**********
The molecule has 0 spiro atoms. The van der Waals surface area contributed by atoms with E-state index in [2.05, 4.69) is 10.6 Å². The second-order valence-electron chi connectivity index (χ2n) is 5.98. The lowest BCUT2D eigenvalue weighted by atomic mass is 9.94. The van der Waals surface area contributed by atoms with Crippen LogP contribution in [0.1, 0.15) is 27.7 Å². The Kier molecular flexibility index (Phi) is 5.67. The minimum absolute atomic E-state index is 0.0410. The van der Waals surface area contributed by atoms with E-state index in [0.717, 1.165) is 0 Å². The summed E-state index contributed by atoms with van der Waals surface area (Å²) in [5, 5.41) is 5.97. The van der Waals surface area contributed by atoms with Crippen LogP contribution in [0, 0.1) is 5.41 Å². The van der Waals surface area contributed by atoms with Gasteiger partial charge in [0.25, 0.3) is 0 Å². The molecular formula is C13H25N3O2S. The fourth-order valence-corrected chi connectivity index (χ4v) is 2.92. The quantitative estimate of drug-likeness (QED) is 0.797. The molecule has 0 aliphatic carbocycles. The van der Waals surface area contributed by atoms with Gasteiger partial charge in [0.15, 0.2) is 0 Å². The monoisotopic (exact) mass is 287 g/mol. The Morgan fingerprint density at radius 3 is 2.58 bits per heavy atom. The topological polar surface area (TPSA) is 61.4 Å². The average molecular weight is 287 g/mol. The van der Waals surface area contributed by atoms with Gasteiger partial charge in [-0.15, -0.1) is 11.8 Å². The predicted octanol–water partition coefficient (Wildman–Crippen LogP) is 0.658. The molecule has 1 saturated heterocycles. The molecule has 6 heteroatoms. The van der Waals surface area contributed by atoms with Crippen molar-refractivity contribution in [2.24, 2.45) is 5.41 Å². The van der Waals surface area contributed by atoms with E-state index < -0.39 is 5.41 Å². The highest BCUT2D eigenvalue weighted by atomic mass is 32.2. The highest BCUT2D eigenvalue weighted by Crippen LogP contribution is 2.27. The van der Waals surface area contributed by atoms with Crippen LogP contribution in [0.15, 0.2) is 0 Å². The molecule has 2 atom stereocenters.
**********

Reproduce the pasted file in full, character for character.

The molecule has 0 spiro atoms. The van der Waals surface area contributed by atoms with E-state index in [2.05, 4.69) is 10.6 Å². The second-order valence-electron chi connectivity index (χ2n) is 5.98. The lowest BCUT2D eigenvalue weighted by atomic mass is 9.94. The van der Waals surface area contributed by atoms with Crippen LogP contribution in [0.1, 0.15) is 27.7 Å². The Kier molecular flexibility index (Phi) is 5.67. The minimum absolute atomic E-state index is 0.0410. The van der Waals surface area contributed by atoms with E-state index in [0.717, 1.165) is 0 Å². The summed E-state index contributed by atoms with van der Waals surface area (Å²) in [5, 5.41) is 5.97. The van der Waals surface area contributed by atoms with Crippen LogP contribution in [0, 0.1) is 5.41 Å². The van der Waals surface area contributed by atoms with Gasteiger partial charge in [0.25, 0.3) is 0 Å². The molecular formula is C13H25N3O2S. The fourth-order valence-corrected chi connectivity index (χ4v) is 2.92. The quantitative estimate of drug-likeness (QED) is 0.797. The molecule has 0 aliphatic carbocycles. The van der Waals surface area contributed by atoms with Gasteiger partial charge in [0.15, 0.2) is 0 Å². The monoisotopic (exact) mass is 287 g/mol. The Morgan fingerprint density at radius 3 is 2.58 bits per heavy atom. The topological polar surface area (TPSA) is 61.4 Å². The average molecular weight is 287 g/mol. The van der Waals surface area contributed by atoms with Gasteiger partial charge in [-0.15, -0.1) is 11.8 Å². The predicted octanol–water partition coefficient (Wildman–Crippen LogP) is 0.658. The molecule has 1 saturated heterocycles. The molecule has 6 heteroatoms. The van der Waals surface area contributed by atoms with Crippen molar-refractivity contribution in [2.24, 2.45) is 5.41 Å². The van der Waals surface area contributed by atoms with E-state index < -0.39 is 5.41 Å². The highest BCUT2D eigenvalue weighted by atomic mass is 32.2. The highest BCUT2D eigenvalue weighted by Crippen LogP contribution is 2.27. The van der Waals surface area contributed by atoms with Crippen LogP contribution in [0.15, 0.2) is 0 Å². The molecule has 2 atom stereocenters.